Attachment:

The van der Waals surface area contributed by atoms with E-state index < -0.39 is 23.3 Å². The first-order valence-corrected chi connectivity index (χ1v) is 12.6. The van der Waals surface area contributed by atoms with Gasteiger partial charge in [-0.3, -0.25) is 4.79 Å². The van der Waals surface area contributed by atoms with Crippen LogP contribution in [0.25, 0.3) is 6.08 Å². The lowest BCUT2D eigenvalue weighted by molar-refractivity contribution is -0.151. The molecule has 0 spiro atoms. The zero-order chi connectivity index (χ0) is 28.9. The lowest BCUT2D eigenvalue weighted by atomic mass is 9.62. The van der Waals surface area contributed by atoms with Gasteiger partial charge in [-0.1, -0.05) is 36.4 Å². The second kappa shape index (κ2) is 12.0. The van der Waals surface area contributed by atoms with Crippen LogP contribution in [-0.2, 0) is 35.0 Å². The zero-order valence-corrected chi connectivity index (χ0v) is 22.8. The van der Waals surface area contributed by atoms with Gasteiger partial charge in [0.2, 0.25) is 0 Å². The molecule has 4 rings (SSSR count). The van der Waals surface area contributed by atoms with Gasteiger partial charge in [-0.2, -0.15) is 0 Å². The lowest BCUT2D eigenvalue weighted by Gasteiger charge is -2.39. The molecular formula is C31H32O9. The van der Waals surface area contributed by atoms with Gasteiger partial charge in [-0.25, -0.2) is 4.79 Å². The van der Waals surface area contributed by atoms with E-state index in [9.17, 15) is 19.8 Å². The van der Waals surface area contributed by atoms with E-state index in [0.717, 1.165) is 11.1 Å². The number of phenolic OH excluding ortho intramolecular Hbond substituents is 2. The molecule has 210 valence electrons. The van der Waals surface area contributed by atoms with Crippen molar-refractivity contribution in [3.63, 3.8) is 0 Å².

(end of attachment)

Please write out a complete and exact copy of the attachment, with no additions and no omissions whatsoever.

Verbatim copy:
The van der Waals surface area contributed by atoms with E-state index < -0.39 is 23.3 Å². The first-order valence-corrected chi connectivity index (χ1v) is 12.6. The van der Waals surface area contributed by atoms with Gasteiger partial charge in [-0.3, -0.25) is 4.79 Å². The van der Waals surface area contributed by atoms with Crippen LogP contribution in [0.25, 0.3) is 6.08 Å². The lowest BCUT2D eigenvalue weighted by molar-refractivity contribution is -0.151. The molecule has 0 spiro atoms. The zero-order chi connectivity index (χ0) is 28.9. The lowest BCUT2D eigenvalue weighted by atomic mass is 9.62. The van der Waals surface area contributed by atoms with Gasteiger partial charge in [-0.1, -0.05) is 36.4 Å². The second kappa shape index (κ2) is 12.0. The van der Waals surface area contributed by atoms with Crippen LogP contribution in [-0.2, 0) is 35.0 Å². The zero-order valence-corrected chi connectivity index (χ0v) is 22.8. The van der Waals surface area contributed by atoms with Gasteiger partial charge in [0.2, 0.25) is 0 Å². The molecule has 4 rings (SSSR count). The van der Waals surface area contributed by atoms with Gasteiger partial charge in [-0.2, -0.15) is 0 Å². The lowest BCUT2D eigenvalue weighted by Gasteiger charge is -2.39. The molecular formula is C31H32O9. The van der Waals surface area contributed by atoms with Gasteiger partial charge in [-0.25, -0.2) is 4.79 Å². The van der Waals surface area contributed by atoms with E-state index in [9.17, 15) is 19.8 Å². The van der Waals surface area contributed by atoms with E-state index in [0.717, 1.165) is 11.1 Å². The number of phenolic OH excluding ortho intramolecular Hbond substituents is 2. The molecule has 210 valence electrons. The van der Waals surface area contributed by atoms with Crippen molar-refractivity contribution in [3.63, 3.8) is 0 Å².